The session started off with a discussion about pumps, an intro on what they are, benefits of using one and about getting approval from clinic/CCG to get one. To be honest after 15 minutes I’d switched off a little – as it wasn’t so relevant to my situation – and happily chatted quietly with Steve whom I live a few miles away yet travelled 175 miles to chat to.
But I heard Lis say ‘Kev would you like to say something?’
‘Erm, no’ I panicked ‘I’ve not really been listening’.
The pump discussion had concluded and they wanted to hear about tech, from me, now; I really should have thought about this in advance.

CGM, xDrip, Pebbles, glanceability

Recently I’ve spoken to many about Nightscout, the ability to see your kid’s glucose values from afar, but Nightscout isn’t really suitable for an audience of adults, so I switched to talking about getting glucose values on a watch on your wrist.
Taking a step back I went through CGM and particularly how DexcomG4 broadcasts a signal out to anything which wants to listen.
Moving on to xDrip I explained the £40 DIY kit I’d built back in January 2015, which some had seen at last year’s conference when Amy demo’d it to a few.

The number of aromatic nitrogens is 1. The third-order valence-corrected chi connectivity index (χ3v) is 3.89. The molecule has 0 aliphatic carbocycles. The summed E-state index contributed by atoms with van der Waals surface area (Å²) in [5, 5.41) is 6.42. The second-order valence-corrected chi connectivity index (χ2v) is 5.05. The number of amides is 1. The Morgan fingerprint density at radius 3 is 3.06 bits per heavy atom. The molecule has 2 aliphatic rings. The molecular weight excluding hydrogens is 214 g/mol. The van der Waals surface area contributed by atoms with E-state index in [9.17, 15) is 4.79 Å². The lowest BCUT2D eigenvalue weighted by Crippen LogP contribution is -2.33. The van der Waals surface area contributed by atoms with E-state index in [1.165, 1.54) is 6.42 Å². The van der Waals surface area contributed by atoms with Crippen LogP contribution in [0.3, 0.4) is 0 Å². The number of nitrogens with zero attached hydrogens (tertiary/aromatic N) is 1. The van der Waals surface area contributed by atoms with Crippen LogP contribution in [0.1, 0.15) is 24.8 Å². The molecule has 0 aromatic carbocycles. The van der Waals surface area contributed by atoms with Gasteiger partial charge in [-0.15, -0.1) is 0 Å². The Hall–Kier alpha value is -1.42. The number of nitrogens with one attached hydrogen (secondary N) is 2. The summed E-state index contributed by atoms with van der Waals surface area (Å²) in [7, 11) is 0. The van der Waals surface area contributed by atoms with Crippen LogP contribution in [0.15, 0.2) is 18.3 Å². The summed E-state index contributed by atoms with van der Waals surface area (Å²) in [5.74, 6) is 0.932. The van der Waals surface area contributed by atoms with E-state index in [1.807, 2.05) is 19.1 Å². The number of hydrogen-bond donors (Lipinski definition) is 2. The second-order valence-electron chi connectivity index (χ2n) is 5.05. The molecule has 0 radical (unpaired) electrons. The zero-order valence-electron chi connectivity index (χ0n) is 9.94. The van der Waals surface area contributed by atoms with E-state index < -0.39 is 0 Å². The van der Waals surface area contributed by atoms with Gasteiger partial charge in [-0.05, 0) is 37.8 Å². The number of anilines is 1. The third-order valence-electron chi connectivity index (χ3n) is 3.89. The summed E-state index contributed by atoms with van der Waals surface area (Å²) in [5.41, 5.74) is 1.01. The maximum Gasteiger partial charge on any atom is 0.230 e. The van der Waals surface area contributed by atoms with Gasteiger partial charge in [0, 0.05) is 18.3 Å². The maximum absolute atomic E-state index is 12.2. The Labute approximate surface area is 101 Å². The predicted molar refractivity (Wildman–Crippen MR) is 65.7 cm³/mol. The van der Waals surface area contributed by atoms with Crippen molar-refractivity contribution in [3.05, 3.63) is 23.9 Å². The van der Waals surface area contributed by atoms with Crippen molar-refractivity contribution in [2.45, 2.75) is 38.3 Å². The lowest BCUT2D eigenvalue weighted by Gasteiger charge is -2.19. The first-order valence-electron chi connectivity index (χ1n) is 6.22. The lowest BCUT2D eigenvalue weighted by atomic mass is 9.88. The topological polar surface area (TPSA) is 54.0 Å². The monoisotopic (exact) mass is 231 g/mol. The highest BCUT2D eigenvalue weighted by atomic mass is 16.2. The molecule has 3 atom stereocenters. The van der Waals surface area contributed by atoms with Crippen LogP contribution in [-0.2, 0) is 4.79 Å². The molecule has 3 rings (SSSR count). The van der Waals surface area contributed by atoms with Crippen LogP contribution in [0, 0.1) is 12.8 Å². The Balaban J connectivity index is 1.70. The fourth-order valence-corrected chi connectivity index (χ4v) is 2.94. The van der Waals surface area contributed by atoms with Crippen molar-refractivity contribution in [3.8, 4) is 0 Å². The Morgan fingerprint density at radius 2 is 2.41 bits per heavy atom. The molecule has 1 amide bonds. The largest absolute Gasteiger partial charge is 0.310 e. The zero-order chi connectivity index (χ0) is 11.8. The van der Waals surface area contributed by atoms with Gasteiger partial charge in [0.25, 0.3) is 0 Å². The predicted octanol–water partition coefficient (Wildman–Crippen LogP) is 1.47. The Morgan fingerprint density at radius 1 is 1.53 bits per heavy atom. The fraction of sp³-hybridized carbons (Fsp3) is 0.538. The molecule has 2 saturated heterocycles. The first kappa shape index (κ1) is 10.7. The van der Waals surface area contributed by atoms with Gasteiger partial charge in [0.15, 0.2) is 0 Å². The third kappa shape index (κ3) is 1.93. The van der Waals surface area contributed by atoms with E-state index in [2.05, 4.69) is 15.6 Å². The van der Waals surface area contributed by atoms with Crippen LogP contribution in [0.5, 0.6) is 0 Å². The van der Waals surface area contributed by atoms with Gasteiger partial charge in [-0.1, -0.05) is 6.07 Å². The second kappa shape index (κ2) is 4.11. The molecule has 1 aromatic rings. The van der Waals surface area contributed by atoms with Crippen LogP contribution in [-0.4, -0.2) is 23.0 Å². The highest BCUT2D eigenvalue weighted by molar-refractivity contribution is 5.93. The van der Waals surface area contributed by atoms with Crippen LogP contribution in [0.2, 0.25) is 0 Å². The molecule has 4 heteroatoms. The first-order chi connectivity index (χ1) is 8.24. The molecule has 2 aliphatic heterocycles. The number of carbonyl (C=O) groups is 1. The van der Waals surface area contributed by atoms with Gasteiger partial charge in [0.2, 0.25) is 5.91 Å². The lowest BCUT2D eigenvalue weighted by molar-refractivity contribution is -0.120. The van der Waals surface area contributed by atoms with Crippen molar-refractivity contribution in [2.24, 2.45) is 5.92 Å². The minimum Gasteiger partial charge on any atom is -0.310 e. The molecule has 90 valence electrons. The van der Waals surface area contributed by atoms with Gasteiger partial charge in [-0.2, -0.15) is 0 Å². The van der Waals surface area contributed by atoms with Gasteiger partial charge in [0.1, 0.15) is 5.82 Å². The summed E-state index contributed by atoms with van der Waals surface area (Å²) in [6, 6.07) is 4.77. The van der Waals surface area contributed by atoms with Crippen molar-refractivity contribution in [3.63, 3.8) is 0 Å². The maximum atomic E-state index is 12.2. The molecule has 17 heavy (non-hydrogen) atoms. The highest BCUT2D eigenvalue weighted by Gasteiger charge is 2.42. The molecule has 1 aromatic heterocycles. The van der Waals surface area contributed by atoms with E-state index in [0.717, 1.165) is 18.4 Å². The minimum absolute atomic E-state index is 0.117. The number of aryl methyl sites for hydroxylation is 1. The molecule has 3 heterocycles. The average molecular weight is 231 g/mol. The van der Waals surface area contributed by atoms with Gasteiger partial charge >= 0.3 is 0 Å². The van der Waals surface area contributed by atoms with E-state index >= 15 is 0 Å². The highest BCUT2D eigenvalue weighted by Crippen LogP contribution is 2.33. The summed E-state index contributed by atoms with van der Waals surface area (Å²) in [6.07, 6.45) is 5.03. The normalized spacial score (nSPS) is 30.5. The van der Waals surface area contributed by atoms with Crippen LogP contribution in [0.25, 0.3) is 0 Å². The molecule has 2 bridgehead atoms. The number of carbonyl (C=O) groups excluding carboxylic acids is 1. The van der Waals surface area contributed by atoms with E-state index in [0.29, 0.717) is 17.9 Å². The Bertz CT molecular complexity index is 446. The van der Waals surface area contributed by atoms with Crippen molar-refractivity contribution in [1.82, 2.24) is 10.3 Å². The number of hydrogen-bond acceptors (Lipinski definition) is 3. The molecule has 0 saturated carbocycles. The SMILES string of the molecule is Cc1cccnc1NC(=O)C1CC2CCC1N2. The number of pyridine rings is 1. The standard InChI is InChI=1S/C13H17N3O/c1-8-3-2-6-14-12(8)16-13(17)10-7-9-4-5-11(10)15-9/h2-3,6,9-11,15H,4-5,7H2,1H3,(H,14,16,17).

I spoke about the glanceability benefits of having your glucose level on your watch gives and explained how it helped Amy through the day, especially being at school where use of phones is banned or frowned upon.
Nic and Alyssa asked some great questions about Dexcom and Medtronic CGM and I answered questions about extending the life of DexcomG4 sensors – obviously no-one does that right?! – and different positions they can be worn.
The time whizzed by and 20 minutes later and it was time for me to shut up.

The Afternoon Sessions

After a lovely lunch with great conversation with Philippa and a table of others it was time for the afternoon sessions although I’d decided session two would be reserved for a chat with Jules and Lee whom I was surprised to see, knowing that she was worn out by day 1.
For session three I joined in with the ‘Food’ topic, interested to hear other people’s opinions on food, different diets they used to manage their diabetes and its effects on glucose levels. After a great discussion led by Nick and with some great input from Vicky and Jo, before Paul arrived and Nick asked him to explain Low Carb High Fat and how it worked for him.